Shoppers will be banned from parking along portions of Church Avenue during weekday mornings as the city moves ahead with a plan to create truck loading zones along the commercial strip.
Beginning Jan. 18, about 40 curbside spaces between E. 16th Street and E. 21st Street will be reserved for trucks loading and unloading between 7 am and noon — with the ban continuing until 3 pm between E. 18th and E. 19th streets.
It’s all part of the city’s plan to provide parking for trucks when they are most likely to be there, while returning the curbside to shoppers later in the day — and improving the overall traffic flow in the area.
Shoppers and delivery drivers will find that time is on their side when it comes to finding parking,” said Department of Transportation Commissioner Janette Sadik-Khan, who added the plan will “keep traffic moving and keep Church Avenue open for business.”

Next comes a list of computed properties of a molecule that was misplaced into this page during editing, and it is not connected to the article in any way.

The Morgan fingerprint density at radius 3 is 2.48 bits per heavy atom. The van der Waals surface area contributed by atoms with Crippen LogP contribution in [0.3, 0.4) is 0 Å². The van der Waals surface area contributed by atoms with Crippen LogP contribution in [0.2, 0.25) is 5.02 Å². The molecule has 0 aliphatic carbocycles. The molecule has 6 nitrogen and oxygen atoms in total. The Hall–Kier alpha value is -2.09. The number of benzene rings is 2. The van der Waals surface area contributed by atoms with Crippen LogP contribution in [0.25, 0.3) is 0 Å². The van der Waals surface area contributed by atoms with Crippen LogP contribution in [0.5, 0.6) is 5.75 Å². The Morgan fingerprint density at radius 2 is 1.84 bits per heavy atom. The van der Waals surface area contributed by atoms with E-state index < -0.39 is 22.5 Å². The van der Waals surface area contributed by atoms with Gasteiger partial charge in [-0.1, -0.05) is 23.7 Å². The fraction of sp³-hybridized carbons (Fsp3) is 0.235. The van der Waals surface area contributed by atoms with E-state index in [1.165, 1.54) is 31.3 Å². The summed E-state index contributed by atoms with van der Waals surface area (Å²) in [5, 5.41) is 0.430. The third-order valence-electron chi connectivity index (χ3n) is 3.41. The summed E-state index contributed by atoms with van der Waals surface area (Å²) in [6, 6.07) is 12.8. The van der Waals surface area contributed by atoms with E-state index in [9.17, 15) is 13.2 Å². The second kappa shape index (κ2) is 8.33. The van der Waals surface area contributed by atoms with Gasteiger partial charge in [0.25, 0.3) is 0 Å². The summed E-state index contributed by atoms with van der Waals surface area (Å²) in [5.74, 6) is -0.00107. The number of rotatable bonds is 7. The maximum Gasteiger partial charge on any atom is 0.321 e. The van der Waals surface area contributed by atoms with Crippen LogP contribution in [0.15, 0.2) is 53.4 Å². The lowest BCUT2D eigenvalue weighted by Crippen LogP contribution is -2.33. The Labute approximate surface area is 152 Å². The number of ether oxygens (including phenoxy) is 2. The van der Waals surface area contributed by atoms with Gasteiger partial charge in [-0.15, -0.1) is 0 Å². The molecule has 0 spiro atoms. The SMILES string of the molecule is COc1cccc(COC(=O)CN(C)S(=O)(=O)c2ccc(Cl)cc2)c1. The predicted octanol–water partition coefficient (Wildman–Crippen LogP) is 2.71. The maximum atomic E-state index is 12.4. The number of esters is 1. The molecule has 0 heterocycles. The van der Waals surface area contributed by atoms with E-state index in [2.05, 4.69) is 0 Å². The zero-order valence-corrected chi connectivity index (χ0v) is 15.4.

Not so, say some store owners and shoppers.
“They always try to make everything better but they make everything worse,” said Steve Chasin, owner of Gifts on Parade, on Church Avenue between E, 18th and E. 19th streets. “It’s going to take business away.”
Shopper Jennifer Peralta agreed.
“It will discourage people from shopping here so they go somewhere else where they have parking,” she said.
Still, others see the plan as a potential boon to business.
“I think it will be much better for traffic,” said Aurelio Bruno, assistant manager at Meat Palace, between E. 18th and E. 19th streets. “It will help people move around faster, and take them less time to park.”
Alex Lombardi, who was minding the store at Dreamy’s Mattress, down the block, also said the move would be beneficial.
“There’s traffic left and right and trucks double-parked so it’s difficult for pedestrians to cross the street,” Lombardi said. “I think [the new plan] will be a plus.”
The plan represents the culmination of an extensive study and review process. The change was initially requested by the Church Avenue Business Improvement District, whose executive director, Lauren Collins, called the initiative “a substantial improvement to the Church Avenue shopping experience.”
The move was also backed by Community Board 14, whose district manager, Doris Ortiz, said, “The City of New York is delivering exactly what Church Avenue needs to keep it thriving.”